Wednesday, 19 October 2016

Drownded on Titanic

Part of a gravestone at St Mary's church, Tissington. It records the death of Frank Richard Allsop aged 43, a saloon steward on the Titanic.

Mr Frank Richard Allsop, 43, came from Devon England. When he signed onto the Titanic he gave his address as Obelisk Rd, Southampton (elsewhere recorded as Woolston, Hampshire). His sister, Mrs H. McLaren was a stewardess on the ship. 

Frank's death is recorded on his father's gravestone as his body was not recovered. 'Drownded' seems to be a dialect word, never particularly common although I've heard it a few times.


Sam Vega said...

Titanic's radio operator Jack Phillips was born and is buried near my in-laws house in Surrey. The locals seem to have made quite a little industry from his name, with even a restaurant being named after him.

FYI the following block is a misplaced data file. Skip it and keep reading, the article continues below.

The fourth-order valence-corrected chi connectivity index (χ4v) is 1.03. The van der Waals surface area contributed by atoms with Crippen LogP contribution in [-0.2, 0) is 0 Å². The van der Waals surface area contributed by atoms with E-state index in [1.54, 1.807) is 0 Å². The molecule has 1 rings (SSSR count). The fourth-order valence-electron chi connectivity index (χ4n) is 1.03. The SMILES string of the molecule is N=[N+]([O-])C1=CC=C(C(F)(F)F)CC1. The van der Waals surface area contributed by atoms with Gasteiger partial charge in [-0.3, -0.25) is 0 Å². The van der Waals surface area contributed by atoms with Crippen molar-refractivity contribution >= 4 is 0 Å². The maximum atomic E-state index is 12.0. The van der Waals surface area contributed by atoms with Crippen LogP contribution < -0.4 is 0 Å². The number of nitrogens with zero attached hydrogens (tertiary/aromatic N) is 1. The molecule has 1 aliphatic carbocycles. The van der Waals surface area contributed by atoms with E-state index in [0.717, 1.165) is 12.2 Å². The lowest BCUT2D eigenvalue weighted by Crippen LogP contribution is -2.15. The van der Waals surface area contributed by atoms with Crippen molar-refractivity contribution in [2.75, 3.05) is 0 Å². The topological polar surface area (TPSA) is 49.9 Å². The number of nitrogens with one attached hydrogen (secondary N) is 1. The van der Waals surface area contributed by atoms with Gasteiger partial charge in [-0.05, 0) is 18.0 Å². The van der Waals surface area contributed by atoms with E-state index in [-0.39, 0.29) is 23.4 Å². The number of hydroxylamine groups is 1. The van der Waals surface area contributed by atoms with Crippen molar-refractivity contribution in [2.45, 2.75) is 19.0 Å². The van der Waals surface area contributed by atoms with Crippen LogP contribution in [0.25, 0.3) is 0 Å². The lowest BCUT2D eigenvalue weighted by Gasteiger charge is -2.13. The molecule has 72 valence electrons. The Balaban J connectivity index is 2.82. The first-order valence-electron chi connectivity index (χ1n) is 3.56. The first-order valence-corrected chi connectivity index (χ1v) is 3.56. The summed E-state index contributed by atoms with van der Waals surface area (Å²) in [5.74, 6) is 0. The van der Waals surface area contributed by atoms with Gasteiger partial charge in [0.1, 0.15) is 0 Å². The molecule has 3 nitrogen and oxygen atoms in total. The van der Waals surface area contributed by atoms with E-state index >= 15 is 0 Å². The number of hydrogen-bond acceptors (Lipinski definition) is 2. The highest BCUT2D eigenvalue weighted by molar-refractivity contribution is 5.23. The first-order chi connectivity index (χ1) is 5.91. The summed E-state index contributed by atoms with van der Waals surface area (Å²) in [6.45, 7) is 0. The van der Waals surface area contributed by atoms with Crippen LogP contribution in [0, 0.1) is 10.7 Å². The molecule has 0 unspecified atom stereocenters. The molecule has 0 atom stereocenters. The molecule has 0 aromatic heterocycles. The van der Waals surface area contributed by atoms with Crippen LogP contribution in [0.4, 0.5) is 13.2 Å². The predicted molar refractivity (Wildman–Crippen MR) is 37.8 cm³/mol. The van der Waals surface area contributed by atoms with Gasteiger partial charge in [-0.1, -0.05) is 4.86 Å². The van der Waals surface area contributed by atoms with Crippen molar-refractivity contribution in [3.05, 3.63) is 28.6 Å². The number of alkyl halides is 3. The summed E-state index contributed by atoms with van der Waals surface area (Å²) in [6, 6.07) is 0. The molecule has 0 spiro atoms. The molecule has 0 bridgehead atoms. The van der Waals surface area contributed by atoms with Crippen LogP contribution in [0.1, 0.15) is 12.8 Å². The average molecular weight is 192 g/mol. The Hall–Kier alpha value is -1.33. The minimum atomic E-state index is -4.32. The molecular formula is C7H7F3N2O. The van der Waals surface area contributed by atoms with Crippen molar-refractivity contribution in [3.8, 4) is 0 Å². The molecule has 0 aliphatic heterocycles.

As for "drownded", it is a word I had completely forgotten, but I remember my grandparents using it. That was in Bedfordshire. It might have been a widely-used archaic form. It's nice to see it on a memorial like that, anyway.

James Higham said...

Being drownded is soon to be an occupational hazard for me.

Demetrius said...

Thomas Hardy?

Demetrius said...

Also, I am reminded, the Peggotty family of Great Yarmouth as in Dickens "David Copperfield".

Anonymous said...

Drownded has a nice sound to it, a sort of marine odour, seaweed and salty - quite healthy really. We should have more of it.

BTW how do we know the poor chap was drownded 'on' the Titanic rather than some distance off, not that it matters.

A K Haart said...

Sam - I'e heard it used by people here in Derbyshire, but only older people with deep roots in the area. Even then it is probably no more than a light-hearted imitation of older generations.

James - I hope not.

Demetrius - yes, both Dickens and Hardy used it as a dialect word.

Roger - we don't know for sure that he was drownded at all if his body wasn't recovered. He may have drunk himself to death in preference to drowning.

Woodsy42 said...

Drownded is a lot easier for poets and songwriters, many more rhymes.

A K Haart said...

Woodsy - yes, in part that probably accounts for its persistence.